• benign prostatic hyperplasia;
  • Japanese;
  • lower urinary tract symptoms;
  • phosphodiesterase type 5 inhibitors;
  • tadalafil

Objectives: To examine the efficacy, safety, and dose response of tadalafil once daily in Japanese men with lower urinary tract symptoms suggestive of benign prostatic hyperplasia (BPH-LUTS).

Methods: Men ≥45 years with moderate-to-severe BPH-LUTS were randomized to once-daily placebo (N = 140), tadalafil 2.5 mg (N = 142), or tadalafil 5.0 mg (N = 140), in a 12-week double-blind phase, followed by a 42-week, tadalafil 5.0 mg open-label extension (OLE) phase (N = 394). The primary outcome was total International Prostate Symptom Score (IPSS) change from baseline to last available observation in the double-blind phase.

Results: The least squares (LS) mean difference between placebo and tadalafil in total IPSS change from baseline was −0.7 (P = 0.201) and −1.1 (P = 0.062) for tadalafil 2.5 and 5 mg, respectively (ANCOVA; a dose-dependent improvement in placebo-adjusted total IPSS for tadalafil 5 mg versus 2.5 mg of 57%). Repeated-measures analyses identified a significant total IPSS change for tadalafil 5 mg (LS mean difference between placebo and tadalafil 5 mg: −1.2; P = 0.035), but not tadalafil 2.5 mg, at week 12. Significant improvements for tadalafil 5 mg were demonstrated (ANCOVA) for IPSS obstructive subscore (P = 0.033) and IPSS quality of life index (P = 0.022). Numerical improvements in IPSS scores were maintained over the OLE phase. Tadalafil was well tolerated with no unexpected adverse events.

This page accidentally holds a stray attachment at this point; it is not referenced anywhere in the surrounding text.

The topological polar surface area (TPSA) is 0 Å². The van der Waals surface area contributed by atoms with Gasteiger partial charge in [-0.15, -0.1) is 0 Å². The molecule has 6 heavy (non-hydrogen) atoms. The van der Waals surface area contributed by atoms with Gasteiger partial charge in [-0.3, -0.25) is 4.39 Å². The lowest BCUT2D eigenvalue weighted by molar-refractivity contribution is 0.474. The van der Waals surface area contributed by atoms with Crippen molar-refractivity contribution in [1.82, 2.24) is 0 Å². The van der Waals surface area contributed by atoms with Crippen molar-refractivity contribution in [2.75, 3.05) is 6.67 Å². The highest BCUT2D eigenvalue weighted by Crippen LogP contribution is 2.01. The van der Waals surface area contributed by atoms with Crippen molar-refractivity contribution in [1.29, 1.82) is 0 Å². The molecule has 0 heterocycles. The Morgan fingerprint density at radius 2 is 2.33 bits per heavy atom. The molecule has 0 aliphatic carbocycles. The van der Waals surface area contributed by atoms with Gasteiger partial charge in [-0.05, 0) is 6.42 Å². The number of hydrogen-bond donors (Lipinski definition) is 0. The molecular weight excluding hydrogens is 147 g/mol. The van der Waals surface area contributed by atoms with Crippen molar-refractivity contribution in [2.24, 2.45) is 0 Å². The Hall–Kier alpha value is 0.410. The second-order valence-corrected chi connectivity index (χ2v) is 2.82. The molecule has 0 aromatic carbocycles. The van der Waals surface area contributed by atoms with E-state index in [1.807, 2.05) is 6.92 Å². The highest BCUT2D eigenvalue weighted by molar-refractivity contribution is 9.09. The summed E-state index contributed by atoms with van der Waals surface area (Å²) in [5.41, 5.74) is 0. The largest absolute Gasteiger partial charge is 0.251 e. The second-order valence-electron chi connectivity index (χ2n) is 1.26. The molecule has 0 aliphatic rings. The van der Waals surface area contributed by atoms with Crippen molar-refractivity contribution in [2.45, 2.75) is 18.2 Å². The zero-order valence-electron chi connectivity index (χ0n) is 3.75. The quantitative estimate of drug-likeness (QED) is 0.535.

Conclusion: Tadalafil (5.0 mg) had a favorable benefit-to-risk profile, supporting further investigation of tadalafil (5.0 mg) in Japanese men with BPH-LUTS.